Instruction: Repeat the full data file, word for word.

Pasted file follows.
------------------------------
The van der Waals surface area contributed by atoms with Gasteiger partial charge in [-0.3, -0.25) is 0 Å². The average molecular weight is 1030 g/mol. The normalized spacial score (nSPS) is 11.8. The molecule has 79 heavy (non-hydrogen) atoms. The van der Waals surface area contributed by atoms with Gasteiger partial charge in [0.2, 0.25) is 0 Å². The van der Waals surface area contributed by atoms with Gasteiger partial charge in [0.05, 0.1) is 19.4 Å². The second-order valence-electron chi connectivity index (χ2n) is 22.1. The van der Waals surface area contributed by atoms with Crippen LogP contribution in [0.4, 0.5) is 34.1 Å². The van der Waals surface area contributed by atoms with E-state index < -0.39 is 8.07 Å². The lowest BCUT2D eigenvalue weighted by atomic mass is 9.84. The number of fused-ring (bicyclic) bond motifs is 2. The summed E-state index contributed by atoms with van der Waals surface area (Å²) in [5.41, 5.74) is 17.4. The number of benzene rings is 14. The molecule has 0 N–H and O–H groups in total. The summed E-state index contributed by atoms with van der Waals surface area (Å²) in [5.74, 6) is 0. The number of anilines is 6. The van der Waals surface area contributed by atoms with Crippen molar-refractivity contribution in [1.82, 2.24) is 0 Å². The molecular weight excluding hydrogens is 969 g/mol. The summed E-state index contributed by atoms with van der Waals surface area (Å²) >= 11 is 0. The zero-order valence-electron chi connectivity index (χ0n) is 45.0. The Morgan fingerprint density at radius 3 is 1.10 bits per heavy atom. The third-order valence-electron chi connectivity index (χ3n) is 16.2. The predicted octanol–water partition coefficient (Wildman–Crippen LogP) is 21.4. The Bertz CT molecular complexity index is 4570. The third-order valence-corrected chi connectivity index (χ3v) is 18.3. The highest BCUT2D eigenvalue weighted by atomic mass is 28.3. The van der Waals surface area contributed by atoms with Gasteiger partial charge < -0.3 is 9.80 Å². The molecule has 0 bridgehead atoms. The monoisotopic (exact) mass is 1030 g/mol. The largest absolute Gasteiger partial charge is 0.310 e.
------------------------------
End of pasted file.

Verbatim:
The van der Waals surface area contributed by atoms with Gasteiger partial charge in [-0.3, -0.25) is 0 Å². The average molecular weight is 1030 g/mol. The normalized spacial score (nSPS) is 11.8. The molecule has 79 heavy (non-hydrogen) atoms. The van der Waals surface area contributed by atoms with Gasteiger partial charge in [0.2, 0.25) is 0 Å². The van der Waals surface area contributed by atoms with Gasteiger partial charge in [0.05, 0.1) is 19.4 Å². The second-order valence-electron chi connectivity index (χ2n) is 22.1. The van der Waals surface area contributed by atoms with Crippen LogP contribution in [0.4, 0.5) is 34.1 Å². The van der Waals surface area contributed by atoms with E-state index < -0.39 is 8.07 Å². The lowest BCUT2D eigenvalue weighted by atomic mass is 9.84. The number of fused-ring (bicyclic) bond motifs is 2. The summed E-state index contributed by atoms with van der Waals surface area (Å²) in [5.41, 5.74) is 17.4. The number of benzene rings is 14. The molecule has 0 N–H and O–H groups in total. The summed E-state index contributed by atoms with van der Waals surface area (Å²) in [5.74, 6) is 0. The number of anilines is 6. The van der Waals surface area contributed by atoms with Crippen molar-refractivity contribution in [1.82, 2.24) is 0 Å². The molecular weight excluding hydrogens is 969 g/mol. The summed E-state index contributed by atoms with van der Waals surface area (Å²) >= 11 is 0. The zero-order valence-electron chi connectivity index (χ0n) is 45.0. The Morgan fingerprint density at radius 3 is 1.10 bits per heavy atom. The third-order valence-electron chi connectivity index (χ3n) is 16.2. The predicted octanol–water partition coefficient (Wildman–Crippen LogP) is 21.4. The Bertz CT molecular complexity index is 4570. The third-order valence-corrected chi connectivity index (χ3v) is 18.3. The highest BCUT2D eigenvalue weighted by atomic mass is 28.3. The van der Waals surface area contributed by atoms with Gasteiger partial charge < -0.3 is 9.80 Å². The molecule has 0 bridgehead atoms. The monoisotopic (exact) mass is 1030 g/mol. The largest absolute Gasteiger partial charge is 0.310 e.